10. Explore other University collaboration tools:
Besides email and phone, there are other collaboration tools available to help you quickly communicate with your colleagues such as Skype for Business (instant messaging) and Microsoft Teams (chat-centered workspace). If you choose to use these tools remember to update your location within the tool to let people know when you’re working remotely. Skype | Teams
11. Secure your home computer:
If you will be using your home computer and not a work laptop, be sure it has up-to-date security and anti-virus software installed to protect University data. Anti-Virus Software
12. Know the policy for acceptable use of mobile devices:
If you plan to use a mobile device to access or store University email, electronic data or other nonpublic information, be sure you understand the Mobile Device Computing Standard to ensure the safety of University data. Policy
13. Bring home what you may need:
If you use a work laptop, bring it, along with your power cord, home with you each day so if you unexpectedly need to work remotely, you’ll be ready. Be sure to keep your laptop secure at all times. In addition, ensure you have critical paper files, work instructions, contact lists etc. so that you are as productive as possible while working remotely.
14. If you are a P2P user, download the P2P app for quicker access:
For additional help reference the P2P Self-Help Support Materials
15. Do not forward your office phone to a non-University phone number:
Do not forward your office phone line to a non-University phone number because this significantly strains the University’s telecommunications system. University IT will be proactively remove nonessential phones forwarding to non-University phones. Instead,check the voicemail reference guides for instructions to retrieve your messages from outside the office. You could also create a secondary voicemail message or update your email signature to let people know when you’re working remotely and to use your mobile or other number to reach you. Voicemail. This can help prevent office voicemail boxes from getting full and unable to accept new messages, as well as gives employees an easy way to respond to voicemails.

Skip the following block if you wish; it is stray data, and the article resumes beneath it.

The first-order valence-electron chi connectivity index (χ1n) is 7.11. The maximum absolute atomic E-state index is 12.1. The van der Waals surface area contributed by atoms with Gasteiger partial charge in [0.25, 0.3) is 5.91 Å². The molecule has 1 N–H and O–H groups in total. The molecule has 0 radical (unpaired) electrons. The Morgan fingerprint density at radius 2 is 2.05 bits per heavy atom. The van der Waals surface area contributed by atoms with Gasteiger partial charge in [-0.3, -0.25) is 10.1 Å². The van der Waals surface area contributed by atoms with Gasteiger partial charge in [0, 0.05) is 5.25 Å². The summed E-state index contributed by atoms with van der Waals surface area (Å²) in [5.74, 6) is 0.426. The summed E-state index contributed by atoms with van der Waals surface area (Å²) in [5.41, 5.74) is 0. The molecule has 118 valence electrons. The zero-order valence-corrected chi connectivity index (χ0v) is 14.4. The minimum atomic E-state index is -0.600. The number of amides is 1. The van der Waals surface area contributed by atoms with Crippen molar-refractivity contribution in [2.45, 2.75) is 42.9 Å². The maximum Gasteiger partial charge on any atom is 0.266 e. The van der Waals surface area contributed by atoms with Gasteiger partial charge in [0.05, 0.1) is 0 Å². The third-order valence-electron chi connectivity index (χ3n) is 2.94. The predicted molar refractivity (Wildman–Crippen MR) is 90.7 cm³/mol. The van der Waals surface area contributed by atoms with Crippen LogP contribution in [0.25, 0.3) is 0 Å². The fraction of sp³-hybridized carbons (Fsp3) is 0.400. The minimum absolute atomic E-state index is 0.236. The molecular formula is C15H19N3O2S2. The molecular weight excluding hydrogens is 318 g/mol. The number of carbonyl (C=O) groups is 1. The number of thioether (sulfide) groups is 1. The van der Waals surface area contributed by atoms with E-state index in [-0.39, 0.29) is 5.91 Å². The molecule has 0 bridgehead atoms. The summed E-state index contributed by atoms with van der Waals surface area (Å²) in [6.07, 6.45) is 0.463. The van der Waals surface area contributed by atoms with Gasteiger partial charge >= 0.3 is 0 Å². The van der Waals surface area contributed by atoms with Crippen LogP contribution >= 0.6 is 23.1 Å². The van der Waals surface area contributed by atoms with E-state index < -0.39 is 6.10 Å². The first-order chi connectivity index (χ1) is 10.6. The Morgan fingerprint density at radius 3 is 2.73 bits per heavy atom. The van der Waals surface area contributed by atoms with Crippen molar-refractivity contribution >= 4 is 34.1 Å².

16. Important Remote Desktop Settings Reminder
Many faculty and staff work remotely using Remote Desktop Connection. It’s important when connecting this way, to verify the settings for the remote PC and that it is not set togo to sleep, or hibernate. When connected to the remote system, go to the Start Menu, from there you will need to search for and run “Power and sleep settings”. You’ll see an option for, “Put the computer to sleep or Turn off after” with a drop down menu, select Never. When you finish working remotely, always remember to “Disconnect” rather than “Shut Down” your machine. If a remote PC is shut down and powered off, someone will have to visit the office to physically power it back on.
17. If you need assistance:
Contact your IT support person. If you don’t know who your IT support person is you can call the University IT Help Desk for assistance. You can also request assistance by sending email to
18. Reference IT system status at tech.rochester.edu